In a landmark decision changing course on decades of precedent, the United States Supreme Court decided on June 21, 2018 South Dakota v. Wayfair, Inc., et al. Justice Kennedy, writing for the Court’s 5-4 majority, expressly overruled the physical presence rule established over fifty years ago in Bellas Hess[1] and affirmed over twenty-five years ago in Quill,[2] which prohibited states from collecting sales tax from online vendors lacking an in-state physical presence. While the Court stopped short of formally declaring the South Dakota tax statute constitutional, instead remanding the case to the South Dakota Supreme Court to resolve any other potential arguments under the Court’s “dormant Commerce Clause”[3] jurisprudence and under other existing case law,[4] the case strongly supports the view that the physical presence rule in Quill inadequately addressed the realities of the digital economy and its effects on interstate competition and state tax revenues.

Even under Quill, many states had passed a variety of measures aimed at recouping tax revenue from the expanding digital economy. These measures intended to capture sales and use tax revenue that had been lost from declining sales at brick-and-mortar retailers—where the right of a state to impose sales tax (regardless of the residence of the purchaser) is in no doubt. Wayfair is widely expected to be taken as a go-ahead for other states to adopt laws based on South Dakota’s model statute (likely with an eye to the details noted in the Court’s opinion). As a result, many internet-trade companies, especially smaller retailers, may face significant burdens in complying with the differing tax regimes of thousands of state and local jurisdictions.

The Majority Opinion’s Reasoning

The Court’s majority opinion declared that Quill was “unsound and incorrect.”[5] The physical presence rule was 1) not a necessary interpretation of the Complete Auto substantial nexus requirement; 2) created rather than resolved market distortions; and 3) imposed an “arbitrary, formalistic distinction” of the type rejected by the Court’s modern dormant Commerce Clause precedents. In addition, the Court noted that the physical presence rule was “an extraordinary imposition by the Judiciary on States’ authority to collect taxes and perform critical public functions.”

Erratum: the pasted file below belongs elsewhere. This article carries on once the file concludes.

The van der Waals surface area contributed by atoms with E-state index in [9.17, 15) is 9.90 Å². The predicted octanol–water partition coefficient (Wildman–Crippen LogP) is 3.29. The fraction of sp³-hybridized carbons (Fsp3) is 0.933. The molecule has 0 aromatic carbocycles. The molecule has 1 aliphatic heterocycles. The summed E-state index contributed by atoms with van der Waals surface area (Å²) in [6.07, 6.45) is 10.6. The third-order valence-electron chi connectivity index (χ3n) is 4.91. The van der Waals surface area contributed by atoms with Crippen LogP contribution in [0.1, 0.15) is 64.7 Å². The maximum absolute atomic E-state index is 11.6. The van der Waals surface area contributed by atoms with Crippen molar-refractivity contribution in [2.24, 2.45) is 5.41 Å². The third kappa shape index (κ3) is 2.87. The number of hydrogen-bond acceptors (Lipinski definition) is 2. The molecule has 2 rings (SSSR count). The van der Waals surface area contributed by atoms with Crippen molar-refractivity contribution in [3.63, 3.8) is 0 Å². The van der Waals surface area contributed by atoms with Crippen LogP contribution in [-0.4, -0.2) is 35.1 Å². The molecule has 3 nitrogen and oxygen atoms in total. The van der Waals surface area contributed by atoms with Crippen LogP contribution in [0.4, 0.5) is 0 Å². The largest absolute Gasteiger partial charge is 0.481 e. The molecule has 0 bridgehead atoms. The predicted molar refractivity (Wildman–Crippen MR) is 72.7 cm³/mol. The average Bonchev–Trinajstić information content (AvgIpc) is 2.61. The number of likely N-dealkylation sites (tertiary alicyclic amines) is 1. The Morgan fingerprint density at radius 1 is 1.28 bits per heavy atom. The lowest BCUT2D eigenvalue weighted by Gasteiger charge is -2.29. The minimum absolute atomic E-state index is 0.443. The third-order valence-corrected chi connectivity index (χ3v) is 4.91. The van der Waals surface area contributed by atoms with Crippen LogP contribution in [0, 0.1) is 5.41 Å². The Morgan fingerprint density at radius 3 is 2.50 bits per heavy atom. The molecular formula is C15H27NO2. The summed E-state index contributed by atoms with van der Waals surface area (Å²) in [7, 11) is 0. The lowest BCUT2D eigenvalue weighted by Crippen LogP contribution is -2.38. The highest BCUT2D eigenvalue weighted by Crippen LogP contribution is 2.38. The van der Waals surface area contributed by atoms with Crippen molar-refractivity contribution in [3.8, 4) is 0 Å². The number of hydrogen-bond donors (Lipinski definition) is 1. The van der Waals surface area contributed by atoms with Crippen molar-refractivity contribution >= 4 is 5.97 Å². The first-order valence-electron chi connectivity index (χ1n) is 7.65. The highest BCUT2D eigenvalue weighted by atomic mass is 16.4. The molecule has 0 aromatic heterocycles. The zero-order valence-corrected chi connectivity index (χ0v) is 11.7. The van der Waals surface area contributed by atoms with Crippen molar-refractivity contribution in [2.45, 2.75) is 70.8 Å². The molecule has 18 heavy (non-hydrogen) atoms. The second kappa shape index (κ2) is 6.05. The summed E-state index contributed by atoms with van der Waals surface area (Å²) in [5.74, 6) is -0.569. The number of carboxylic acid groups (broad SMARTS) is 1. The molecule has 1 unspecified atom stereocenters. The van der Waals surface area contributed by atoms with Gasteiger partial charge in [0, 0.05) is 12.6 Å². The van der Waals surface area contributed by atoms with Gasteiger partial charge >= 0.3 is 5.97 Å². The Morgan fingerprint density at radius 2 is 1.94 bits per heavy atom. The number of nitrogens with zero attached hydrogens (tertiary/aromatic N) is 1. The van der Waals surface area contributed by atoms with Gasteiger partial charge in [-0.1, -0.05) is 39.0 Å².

Throughout its opinion, the Court explained how the expansion of e-commerce had changed economic realities. Quill was decided prior to the Internet revolution, which exacerbated its shortcomings. As a result, the Court said, Quill “increased the revenue shortfall faced by States seeking to collect their sales and use taxes” and “put both local businesses and many interstate businesses with physical presence at a competitive disadvantage.”

The Future of Taxation of Interstate E-Commerce

As noted, though the Wayfair decision overturned Quill’s physical presence standard, it left open the possibility of challenging state taxes on other grounds under existing general dormant Commerce Clause jurisprudence. As a result, the statute, upon remand (and any similar tax statutes passed by other states) generally will be subject to the four-pronged test from Complete Auto[6]. According to Complete Auto, state taxes are valid under the Court’s dormant Commerce Clause jurisprudence so long as they 1) apply to an activity with a substantial nexus with the taxing state; 2) are fairly apportioned; 3) do not discriminate against interstate commerce; and 4) are fairly related to the services the state provides.